Secret Service police escorted her out of the reception but didn't arrest her.    And Obama's self-congratulation--whoops, I mean celebration--continued.

23 June 2015

When Will Trans People Live Cisgender Lives?

I was rather pleasantly surprised by this article in the New York Post. Its author, Eric Hegedus, seems pleased that more trans actors are appearing in films and television series.  On the other hand, he points out that there is a danger of trans actors being typecast if they are called upon to play nothing but trans characters. 

To me, an actor is someone who can step into a role, even one completely different from his or her own experience.  Of course, by that definition, there aren't many true actors.  But the day is coming, I think, when we'll see just how good some trans actors are when they play cisgender characters.

I had to laugh, though, at the title of the article:  "When will we start seeing transgender actors in non-transgender roles?"  Fact is, it's happened, at least once.  And the trans actress I'm thinking of played a cis woman all the way back in 1981.

Back in my previous life, I would sometimes go to the movies with my father and brothers (My mother has never been much of a movie-goer!) and, later, with male buddies or co-workers.  Some of the most popular "guys' night out" movies (I almost typed "films") are the James Bond flicks. I think the last one I saw was For Your Eyes Only.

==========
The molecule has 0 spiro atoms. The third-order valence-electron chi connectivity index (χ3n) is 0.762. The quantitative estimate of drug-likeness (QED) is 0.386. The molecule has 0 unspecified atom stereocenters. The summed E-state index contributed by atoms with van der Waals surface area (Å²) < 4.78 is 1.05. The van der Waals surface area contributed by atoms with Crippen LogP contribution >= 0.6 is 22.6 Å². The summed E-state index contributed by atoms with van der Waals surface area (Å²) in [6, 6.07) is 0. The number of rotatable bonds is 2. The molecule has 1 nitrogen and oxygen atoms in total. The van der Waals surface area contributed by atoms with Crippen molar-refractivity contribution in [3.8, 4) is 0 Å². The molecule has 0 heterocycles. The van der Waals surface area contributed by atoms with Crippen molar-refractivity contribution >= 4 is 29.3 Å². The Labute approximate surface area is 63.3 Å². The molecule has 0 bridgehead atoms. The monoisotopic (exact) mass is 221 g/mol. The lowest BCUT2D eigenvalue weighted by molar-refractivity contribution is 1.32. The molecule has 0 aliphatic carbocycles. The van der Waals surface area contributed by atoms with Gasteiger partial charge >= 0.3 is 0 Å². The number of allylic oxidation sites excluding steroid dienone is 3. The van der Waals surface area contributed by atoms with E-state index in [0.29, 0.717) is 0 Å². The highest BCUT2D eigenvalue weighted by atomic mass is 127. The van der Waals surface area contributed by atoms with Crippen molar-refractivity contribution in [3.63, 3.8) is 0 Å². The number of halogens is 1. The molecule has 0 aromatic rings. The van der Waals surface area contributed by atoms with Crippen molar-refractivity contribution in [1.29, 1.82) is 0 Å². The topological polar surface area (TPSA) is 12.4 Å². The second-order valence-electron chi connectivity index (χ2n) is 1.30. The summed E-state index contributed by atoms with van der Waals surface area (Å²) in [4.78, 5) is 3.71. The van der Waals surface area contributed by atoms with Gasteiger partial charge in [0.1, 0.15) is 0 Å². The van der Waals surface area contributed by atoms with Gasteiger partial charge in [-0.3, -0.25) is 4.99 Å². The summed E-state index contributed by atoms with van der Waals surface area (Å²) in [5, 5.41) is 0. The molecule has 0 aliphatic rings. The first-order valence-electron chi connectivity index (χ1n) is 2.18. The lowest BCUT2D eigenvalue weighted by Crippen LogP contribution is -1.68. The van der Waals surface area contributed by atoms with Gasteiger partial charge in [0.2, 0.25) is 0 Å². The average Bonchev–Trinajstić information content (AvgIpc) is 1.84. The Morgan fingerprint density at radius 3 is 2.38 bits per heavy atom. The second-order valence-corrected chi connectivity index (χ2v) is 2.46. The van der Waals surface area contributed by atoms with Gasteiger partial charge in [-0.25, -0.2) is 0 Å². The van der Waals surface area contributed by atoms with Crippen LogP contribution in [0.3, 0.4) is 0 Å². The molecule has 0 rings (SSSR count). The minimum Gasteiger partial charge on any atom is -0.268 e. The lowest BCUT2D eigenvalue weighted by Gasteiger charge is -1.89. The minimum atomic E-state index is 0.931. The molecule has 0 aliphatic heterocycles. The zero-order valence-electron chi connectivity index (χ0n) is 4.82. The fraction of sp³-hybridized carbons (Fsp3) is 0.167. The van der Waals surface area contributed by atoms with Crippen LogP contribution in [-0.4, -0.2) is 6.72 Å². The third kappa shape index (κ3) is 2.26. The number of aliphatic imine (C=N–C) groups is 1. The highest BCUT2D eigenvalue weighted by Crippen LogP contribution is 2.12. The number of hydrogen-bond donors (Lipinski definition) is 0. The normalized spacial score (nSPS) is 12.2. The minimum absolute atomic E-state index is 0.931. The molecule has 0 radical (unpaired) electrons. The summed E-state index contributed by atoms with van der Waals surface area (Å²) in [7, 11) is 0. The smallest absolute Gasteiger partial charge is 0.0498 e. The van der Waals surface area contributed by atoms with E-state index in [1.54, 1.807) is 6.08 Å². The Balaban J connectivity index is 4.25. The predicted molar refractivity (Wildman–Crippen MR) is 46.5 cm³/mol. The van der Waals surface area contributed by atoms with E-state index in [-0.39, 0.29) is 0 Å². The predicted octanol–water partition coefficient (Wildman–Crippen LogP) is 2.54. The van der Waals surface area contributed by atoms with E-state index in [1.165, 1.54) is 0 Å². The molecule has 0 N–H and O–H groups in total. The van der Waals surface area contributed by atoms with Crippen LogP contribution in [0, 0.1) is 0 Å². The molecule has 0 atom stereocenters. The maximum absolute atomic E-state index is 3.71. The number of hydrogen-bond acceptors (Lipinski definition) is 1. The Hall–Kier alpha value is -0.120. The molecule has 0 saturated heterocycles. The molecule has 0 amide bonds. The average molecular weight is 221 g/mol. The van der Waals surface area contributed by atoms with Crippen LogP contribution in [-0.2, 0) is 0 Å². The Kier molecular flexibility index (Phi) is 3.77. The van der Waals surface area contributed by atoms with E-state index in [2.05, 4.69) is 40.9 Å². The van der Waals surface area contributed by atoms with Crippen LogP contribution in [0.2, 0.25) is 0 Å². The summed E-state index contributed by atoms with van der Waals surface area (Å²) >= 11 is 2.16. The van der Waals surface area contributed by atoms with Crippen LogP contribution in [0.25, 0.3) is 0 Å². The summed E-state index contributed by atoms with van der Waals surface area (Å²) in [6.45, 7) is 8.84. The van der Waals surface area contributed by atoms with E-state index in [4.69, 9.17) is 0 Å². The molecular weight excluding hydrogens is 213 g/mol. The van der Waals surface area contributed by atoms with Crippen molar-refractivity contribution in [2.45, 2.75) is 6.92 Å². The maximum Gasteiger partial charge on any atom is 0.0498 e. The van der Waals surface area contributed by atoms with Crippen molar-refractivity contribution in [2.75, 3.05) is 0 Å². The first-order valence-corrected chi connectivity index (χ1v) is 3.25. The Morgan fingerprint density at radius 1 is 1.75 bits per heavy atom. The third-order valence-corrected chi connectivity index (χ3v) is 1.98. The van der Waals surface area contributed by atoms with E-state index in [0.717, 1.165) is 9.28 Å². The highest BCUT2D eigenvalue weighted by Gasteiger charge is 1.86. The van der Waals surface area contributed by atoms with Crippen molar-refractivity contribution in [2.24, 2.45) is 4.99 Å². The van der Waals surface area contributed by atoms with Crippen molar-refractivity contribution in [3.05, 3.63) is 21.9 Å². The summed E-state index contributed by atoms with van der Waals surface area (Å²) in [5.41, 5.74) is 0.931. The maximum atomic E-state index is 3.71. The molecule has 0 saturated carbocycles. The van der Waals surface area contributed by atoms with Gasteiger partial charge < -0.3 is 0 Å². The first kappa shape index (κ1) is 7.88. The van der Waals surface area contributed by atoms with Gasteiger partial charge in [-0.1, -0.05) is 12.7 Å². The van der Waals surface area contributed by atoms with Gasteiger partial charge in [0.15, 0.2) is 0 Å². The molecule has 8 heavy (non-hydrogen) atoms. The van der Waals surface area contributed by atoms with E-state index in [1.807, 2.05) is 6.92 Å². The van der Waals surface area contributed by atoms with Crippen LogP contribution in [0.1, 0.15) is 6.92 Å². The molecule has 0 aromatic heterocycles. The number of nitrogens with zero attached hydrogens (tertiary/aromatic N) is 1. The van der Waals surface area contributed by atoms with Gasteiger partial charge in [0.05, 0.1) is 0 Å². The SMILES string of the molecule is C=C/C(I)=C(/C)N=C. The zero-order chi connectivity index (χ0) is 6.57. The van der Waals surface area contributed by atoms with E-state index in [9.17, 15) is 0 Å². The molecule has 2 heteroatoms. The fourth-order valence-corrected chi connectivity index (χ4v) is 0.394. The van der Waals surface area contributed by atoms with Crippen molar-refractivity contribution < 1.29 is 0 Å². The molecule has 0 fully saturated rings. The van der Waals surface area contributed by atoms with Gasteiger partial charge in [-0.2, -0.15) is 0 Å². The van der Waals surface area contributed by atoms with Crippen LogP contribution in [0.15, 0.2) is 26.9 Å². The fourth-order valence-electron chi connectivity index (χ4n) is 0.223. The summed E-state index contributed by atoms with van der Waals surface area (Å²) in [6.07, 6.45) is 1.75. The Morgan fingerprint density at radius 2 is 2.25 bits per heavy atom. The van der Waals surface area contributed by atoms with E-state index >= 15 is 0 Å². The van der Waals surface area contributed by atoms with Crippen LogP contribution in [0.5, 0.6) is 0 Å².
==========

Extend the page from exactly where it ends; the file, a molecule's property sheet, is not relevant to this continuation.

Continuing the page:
And, yes, that was the one that featured the trans actress:  Caroline "Tula" Cossey, who played the obligatory "Bond Girl" in the movie.  To promote the movie, she also posed for Playboy magazine.  She was probably the first trans woman to do that as well, although nobody--at least, nobody in the general public--knew about her identity at that time.

However, a year later, News Of The World, a British tabloid, "outed" her.  For the next decade, she fought for transgender acceptance and worked to educate people.  In 1991, she approached the editors of Playboy, who did another pictorial of her. 

Now 60 years old, she lives in the Atlanta area with her husband.  She says she is happy that there is more acceptance for trans people, though she was still shocked when Bruce Jenner became Caitlyn before the eyes of the world.   Ms. Cossey empathises with Caitlyn's pain and suffering, so she knows just how difficult the road ahead could be for Caitlyn, in spite (or perhaps because) of her fame and fortune.